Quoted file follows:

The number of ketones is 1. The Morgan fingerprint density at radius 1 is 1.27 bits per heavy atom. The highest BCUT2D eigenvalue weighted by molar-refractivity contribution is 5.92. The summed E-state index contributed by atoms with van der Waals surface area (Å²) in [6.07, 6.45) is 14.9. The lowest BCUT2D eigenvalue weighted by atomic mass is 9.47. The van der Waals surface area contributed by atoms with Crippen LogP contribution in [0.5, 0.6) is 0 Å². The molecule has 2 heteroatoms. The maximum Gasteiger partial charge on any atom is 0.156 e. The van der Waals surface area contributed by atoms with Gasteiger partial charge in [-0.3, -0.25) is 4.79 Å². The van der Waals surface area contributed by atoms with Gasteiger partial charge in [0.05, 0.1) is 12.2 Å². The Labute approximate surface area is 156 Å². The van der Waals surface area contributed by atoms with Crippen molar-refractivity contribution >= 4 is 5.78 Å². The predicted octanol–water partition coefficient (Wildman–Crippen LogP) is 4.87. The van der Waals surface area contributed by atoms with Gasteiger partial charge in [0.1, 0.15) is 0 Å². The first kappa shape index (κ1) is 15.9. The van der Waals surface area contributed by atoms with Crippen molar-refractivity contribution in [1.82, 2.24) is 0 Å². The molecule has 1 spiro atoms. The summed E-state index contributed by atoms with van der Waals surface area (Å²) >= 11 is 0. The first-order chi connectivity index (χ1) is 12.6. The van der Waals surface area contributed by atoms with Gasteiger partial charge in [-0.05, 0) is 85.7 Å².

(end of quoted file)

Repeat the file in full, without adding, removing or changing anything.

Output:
The number of ketones is 1. The Morgan fingerprint density at radius 1 is 1.27 bits per heavy atom. The highest BCUT2D eigenvalue weighted by molar-refractivity contribution is 5.92. The summed E-state index contributed by atoms with van der Waals surface area (Å²) in [6.07, 6.45) is 14.9. The lowest BCUT2D eigenvalue weighted by atomic mass is 9.47. The van der Waals surface area contributed by atoms with Crippen LogP contribution in [0.5, 0.6) is 0 Å². The molecule has 2 heteroatoms. The maximum Gasteiger partial charge on any atom is 0.156 e. The van der Waals surface area contributed by atoms with Gasteiger partial charge in [-0.3, -0.25) is 4.79 Å². The van der Waals surface area contributed by atoms with Gasteiger partial charge in [0.05, 0.1) is 12.2 Å². The Labute approximate surface area is 156 Å². The van der Waals surface area contributed by atoms with Crippen molar-refractivity contribution >= 4 is 5.78 Å². The predicted octanol–water partition coefficient (Wildman–Crippen LogP) is 4.87. The van der Waals surface area contributed by atoms with Gasteiger partial charge in [0.1, 0.15) is 0 Å². The first kappa shape index (κ1) is 15.9. The van der Waals surface area contributed by atoms with Crippen molar-refractivity contribution in [1.82, 2.24) is 0 Å². The molecule has 1 spiro atoms. The summed E-state index contributed by atoms with van der Waals surface area (Å²) >= 11 is 0. The first-order chi connectivity index (χ1) is 12.6. The van der Waals surface area contributed by atoms with Gasteiger partial charge in [-0.05, 0) is 85.7 Å².